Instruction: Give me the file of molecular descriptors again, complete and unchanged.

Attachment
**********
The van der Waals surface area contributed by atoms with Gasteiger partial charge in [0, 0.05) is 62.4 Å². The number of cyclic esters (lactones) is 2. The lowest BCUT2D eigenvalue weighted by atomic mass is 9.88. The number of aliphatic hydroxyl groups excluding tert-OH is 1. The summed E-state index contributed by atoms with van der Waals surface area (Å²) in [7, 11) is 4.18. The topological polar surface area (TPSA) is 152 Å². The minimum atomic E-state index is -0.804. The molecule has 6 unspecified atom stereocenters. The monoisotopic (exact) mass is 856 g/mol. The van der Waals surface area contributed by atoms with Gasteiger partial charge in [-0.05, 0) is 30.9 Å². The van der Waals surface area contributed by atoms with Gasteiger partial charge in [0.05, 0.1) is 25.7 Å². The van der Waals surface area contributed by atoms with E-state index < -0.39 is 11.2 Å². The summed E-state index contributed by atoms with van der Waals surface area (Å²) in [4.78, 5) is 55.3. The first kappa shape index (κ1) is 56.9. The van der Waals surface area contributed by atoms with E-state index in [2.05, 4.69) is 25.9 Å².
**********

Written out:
The van der Waals surface area contributed by atoms with Gasteiger partial charge in [0, 0.05) is 62.4 Å². The number of cyclic esters (lactones) is 2. The lowest BCUT2D eigenvalue weighted by atomic mass is 9.88. The number of aliphatic hydroxyl groups excluding tert-OH is 1. The summed E-state index contributed by atoms with van der Waals surface area (Å²) in [7, 11) is 4.18. The topological polar surface area (TPSA) is 152 Å². The minimum atomic E-state index is -0.804. The molecule has 6 unspecified atom stereocenters. The monoisotopic (exact) mass is 856 g/mol. The van der Waals surface area contributed by atoms with Gasteiger partial charge in [-0.05, 0) is 30.9 Å². The van der Waals surface area contributed by atoms with Gasteiger partial charge in [0.05, 0.1) is 25.7 Å². The van der Waals surface area contributed by atoms with E-state index < -0.39 is 11.2 Å². The summed E-state index contributed by atoms with van der Waals surface area (Å²) in [4.78, 5) is 55.3. The first kappa shape index (κ1) is 56.9. The van der Waals surface area contributed by atoms with E-state index in [2.05, 4.69) is 25.9 Å².